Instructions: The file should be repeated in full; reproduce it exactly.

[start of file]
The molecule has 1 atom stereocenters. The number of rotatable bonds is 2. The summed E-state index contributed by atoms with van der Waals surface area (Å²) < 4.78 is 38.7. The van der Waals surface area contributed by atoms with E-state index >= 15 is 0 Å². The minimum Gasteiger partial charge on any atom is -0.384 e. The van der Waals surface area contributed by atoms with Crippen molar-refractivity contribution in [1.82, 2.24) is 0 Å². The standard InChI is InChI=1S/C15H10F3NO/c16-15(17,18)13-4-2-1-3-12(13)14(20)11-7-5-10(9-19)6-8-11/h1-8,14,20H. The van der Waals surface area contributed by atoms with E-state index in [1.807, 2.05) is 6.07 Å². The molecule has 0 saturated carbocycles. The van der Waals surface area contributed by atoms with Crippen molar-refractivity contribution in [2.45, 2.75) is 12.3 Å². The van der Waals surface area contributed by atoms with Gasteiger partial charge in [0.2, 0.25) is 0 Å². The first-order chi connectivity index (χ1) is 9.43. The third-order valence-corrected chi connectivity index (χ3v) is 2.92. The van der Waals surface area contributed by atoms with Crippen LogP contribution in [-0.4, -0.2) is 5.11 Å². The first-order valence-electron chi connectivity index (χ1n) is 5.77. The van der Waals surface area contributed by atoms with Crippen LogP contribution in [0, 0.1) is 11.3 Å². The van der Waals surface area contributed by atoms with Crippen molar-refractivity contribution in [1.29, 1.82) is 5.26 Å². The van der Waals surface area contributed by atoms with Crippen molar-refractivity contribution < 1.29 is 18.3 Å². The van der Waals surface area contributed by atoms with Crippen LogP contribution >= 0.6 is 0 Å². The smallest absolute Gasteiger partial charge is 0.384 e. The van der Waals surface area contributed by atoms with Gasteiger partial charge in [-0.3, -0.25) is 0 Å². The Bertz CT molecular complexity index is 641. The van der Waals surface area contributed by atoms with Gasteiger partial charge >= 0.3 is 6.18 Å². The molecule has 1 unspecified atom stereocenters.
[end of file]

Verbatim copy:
The molecule has 1 atom stereocenters. The number of rotatable bonds is 2. The summed E-state index contributed by atoms with van der Waals surface area (Å²) < 4.78 is 38.7. The van der Waals surface area contributed by atoms with E-state index >= 15 is 0 Å². The minimum Gasteiger partial charge on any atom is -0.384 e. The van der Waals surface area contributed by atoms with Crippen molar-refractivity contribution in [1.82, 2.24) is 0 Å². The standard InChI is InChI=1S/C15H10F3NO/c16-15(17,18)13-4-2-1-3-12(13)14(20)11-7-5-10(9-19)6-8-11/h1-8,14,20H. The van der Waals surface area contributed by atoms with E-state index in [1.807, 2.05) is 6.07 Å². The molecule has 0 saturated carbocycles. The van der Waals surface area contributed by atoms with Crippen molar-refractivity contribution in [2.45, 2.75) is 12.3 Å². The van der Waals surface area contributed by atoms with Gasteiger partial charge in [0.2, 0.25) is 0 Å². The first-order chi connectivity index (χ1) is 9.43. The third-order valence-corrected chi connectivity index (χ3v) is 2.92. The van der Waals surface area contributed by atoms with Crippen LogP contribution in [-0.4, -0.2) is 5.11 Å². The first-order valence-electron chi connectivity index (χ1n) is 5.77. The van der Waals surface area contributed by atoms with Crippen LogP contribution in [0, 0.1) is 11.3 Å². The van der Waals surface area contributed by atoms with Crippen molar-refractivity contribution in [1.29, 1.82) is 5.26 Å². The van der Waals surface area contributed by atoms with Crippen molar-refractivity contribution < 1.29 is 18.3 Å². The van der Waals surface area contributed by atoms with Crippen LogP contribution >= 0.6 is 0 Å². The smallest absolute Gasteiger partial charge is 0.384 e. The van der Waals surface area contributed by atoms with Gasteiger partial charge in [-0.3, -0.25) is 0 Å². The Bertz CT molecular complexity index is 641. The van der Waals surface area contributed by atoms with Gasteiger partial charge >= 0.3 is 6.18 Å². The molecule has 1 unspecified atom stereocenters.